Thursday, February 9, 2012

Play Dough...a little bit of that all it is?

This is my second blog about Glasser’s 1990 book on The Quality School.  I keep finding quotes that seem so relevant to this project.  In this set of quotes Glasser talks about how students perceive "good teachers":

“Students tell me that a good teacher is deeply interested in the students and in the material being taught.  They also say that such a teacher frequently conducts class discussions and does not lecture very much.  Almost all of them say that a good teacher relates to them on their level; the teacher does not place herself above them, and they are comfortable talking with her” (p.66).

 “Students also tell me that they appreciate teachers who make an effort to be entertaining.  To maintain student interest month after month in potentially boring courses, good teachers try to inject humor, variety, and drama into the lessons.  How to be entertaining cannot be taught:  Each teacher must work it out in his or her own way, but it is another way to gain admission into students’ quality worlds.  … the desirability that a teacher be entertaining is a further indication of how difficult it is to be an effective teacher” (p. 67).

Glasser continues to say that in many schools to be “entertaining” is frowned upon… there is a belief in “no pain/no gain”.  People don’t understand that “boredom is the enemy of quality”.  He says that we must “nurture teachers as they struggle to put fun and interest into their work”.

I must say I think Glasser was talking about what we are doing – we know the relationship piece for sure, we also know about the important of being passionate about the content… and some teachers in this project are really trying to add the novelty, the variety, choice, and some fun; finding what fits for them.  Glasser believes FUN is a real need.  One that we have underutilized in school for many years… to play with ideas and concepts, to work together with others, to have fun – these are relevant and meaningful ways to learn.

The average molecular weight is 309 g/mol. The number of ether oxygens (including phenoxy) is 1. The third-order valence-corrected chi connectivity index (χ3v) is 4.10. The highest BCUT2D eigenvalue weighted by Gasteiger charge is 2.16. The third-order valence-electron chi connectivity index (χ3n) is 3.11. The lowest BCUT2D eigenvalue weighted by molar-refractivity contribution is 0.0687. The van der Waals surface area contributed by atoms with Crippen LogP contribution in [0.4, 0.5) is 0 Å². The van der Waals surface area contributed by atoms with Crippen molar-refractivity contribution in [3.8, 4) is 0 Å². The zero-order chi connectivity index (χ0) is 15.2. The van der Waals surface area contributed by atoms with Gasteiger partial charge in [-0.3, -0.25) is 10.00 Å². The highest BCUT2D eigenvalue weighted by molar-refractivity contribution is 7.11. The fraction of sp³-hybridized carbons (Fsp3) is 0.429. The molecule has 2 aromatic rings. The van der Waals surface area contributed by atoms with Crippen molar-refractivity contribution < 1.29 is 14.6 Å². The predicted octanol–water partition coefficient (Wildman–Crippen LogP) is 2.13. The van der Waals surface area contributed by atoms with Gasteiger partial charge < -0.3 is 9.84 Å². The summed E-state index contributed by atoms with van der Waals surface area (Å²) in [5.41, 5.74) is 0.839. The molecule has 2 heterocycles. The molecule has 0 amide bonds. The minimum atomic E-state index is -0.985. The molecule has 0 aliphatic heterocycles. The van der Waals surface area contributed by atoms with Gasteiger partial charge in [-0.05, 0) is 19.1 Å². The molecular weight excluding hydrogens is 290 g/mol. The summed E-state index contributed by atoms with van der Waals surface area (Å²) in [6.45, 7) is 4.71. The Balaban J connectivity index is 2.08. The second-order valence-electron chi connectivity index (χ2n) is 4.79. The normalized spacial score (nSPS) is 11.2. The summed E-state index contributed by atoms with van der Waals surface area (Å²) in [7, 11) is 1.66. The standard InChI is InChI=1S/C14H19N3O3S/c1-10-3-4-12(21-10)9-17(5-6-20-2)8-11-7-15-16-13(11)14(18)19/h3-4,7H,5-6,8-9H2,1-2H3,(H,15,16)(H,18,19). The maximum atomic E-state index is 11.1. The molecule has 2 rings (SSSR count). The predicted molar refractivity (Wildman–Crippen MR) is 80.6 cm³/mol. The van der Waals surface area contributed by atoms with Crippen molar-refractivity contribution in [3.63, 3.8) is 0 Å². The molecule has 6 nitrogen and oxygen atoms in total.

Glasser is not alone, Albert Einstein said “Games are the most elevated form of investigation”;Pat Kane, author of The Play Ethic says “Play will be to the 21st century what work was to the last 300 years of industrial society—our dominant way of knowing, doing and creating value;and Brian Sutton-Smith, professor of Education at the U of Pennsylvania “The opposite of play isn’t work.  It’s depression.” 

Thus… the Play Dough challenge for the month of February.  Along with all the other creative and interesting things you are trying... try some playdough and think outside of the box!  Successful or not -- that is okay.  Just let us know where it really works.  Let’s have a little fun and share our ideas with each others… in this way we will do what Glasser suggests about nurturing each other as we attempt to put some fun and interest into our work.

1 comment:

  1. That actually makes sense about the "entertaining" aspect of teaching that connects care for students with passion for the subject. It's also where I see the most variety among my staff... some are just plain funny, some are clever, some very dry (why do they always end up teaching senior english?) and some dramatic. The "selves" that teach. I'm glad you posted this, I needed to read it after a tough week where we've had to deal with students using twitter for some nasty talk, harassment, etc. I was beginning to think that students had hardened their hearts against the care from their teachers... thinking about the playdough puts it into perspective. I loved the playdough activities on the Different Lens blog, and it reminded me of what my geography students did last year... look for the video playdough_geology.m4v about half way down on